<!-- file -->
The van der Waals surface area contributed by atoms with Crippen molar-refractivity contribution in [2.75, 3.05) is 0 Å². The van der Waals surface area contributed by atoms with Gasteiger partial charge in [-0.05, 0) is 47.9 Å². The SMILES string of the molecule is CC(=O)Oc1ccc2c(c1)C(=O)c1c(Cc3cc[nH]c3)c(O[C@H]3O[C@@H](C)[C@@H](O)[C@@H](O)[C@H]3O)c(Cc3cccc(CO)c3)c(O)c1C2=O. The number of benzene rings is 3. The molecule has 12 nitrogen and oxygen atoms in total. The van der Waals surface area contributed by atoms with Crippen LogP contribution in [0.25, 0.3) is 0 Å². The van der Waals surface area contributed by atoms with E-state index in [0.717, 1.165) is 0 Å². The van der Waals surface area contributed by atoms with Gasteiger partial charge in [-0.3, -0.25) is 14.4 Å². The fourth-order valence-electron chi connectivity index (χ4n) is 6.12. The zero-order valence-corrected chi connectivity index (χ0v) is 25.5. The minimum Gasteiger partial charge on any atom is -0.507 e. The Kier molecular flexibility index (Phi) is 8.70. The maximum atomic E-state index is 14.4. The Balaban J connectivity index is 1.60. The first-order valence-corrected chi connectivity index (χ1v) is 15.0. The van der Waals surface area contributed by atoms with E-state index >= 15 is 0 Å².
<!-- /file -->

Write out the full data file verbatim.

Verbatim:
The van der Waals surface area contributed by atoms with Crippen molar-refractivity contribution in [2.75, 3.05) is 0 Å². The van der Waals surface area contributed by atoms with Gasteiger partial charge in [-0.05, 0) is 47.9 Å². The SMILES string of the molecule is CC(=O)Oc1ccc2c(c1)C(=O)c1c(Cc3cc[nH]c3)c(O[C@H]3O[C@@H](C)[C@@H](O)[C@@H](O)[C@H]3O)c(Cc3cccc(CO)c3)c(O)c1C2=O. The number of benzene rings is 3. The molecule has 12 nitrogen and oxygen atoms in total. The van der Waals surface area contributed by atoms with Crippen LogP contribution in [0.25, 0.3) is 0 Å². The van der Waals surface area contributed by atoms with E-state index in [0.717, 1.165) is 0 Å². The van der Waals surface area contributed by atoms with Gasteiger partial charge in [-0.3, -0.25) is 14.4 Å². The fourth-order valence-electron chi connectivity index (χ4n) is 6.12. The zero-order valence-corrected chi connectivity index (χ0v) is 25.5. The minimum Gasteiger partial charge on any atom is -0.507 e. The Kier molecular flexibility index (Phi) is 8.70. The maximum atomic E-state index is 14.4. The Balaban J connectivity index is 1.60. The first-order valence-corrected chi connectivity index (χ1v) is 15.0. The van der Waals surface area contributed by atoms with E-state index >= 15 is 0 Å².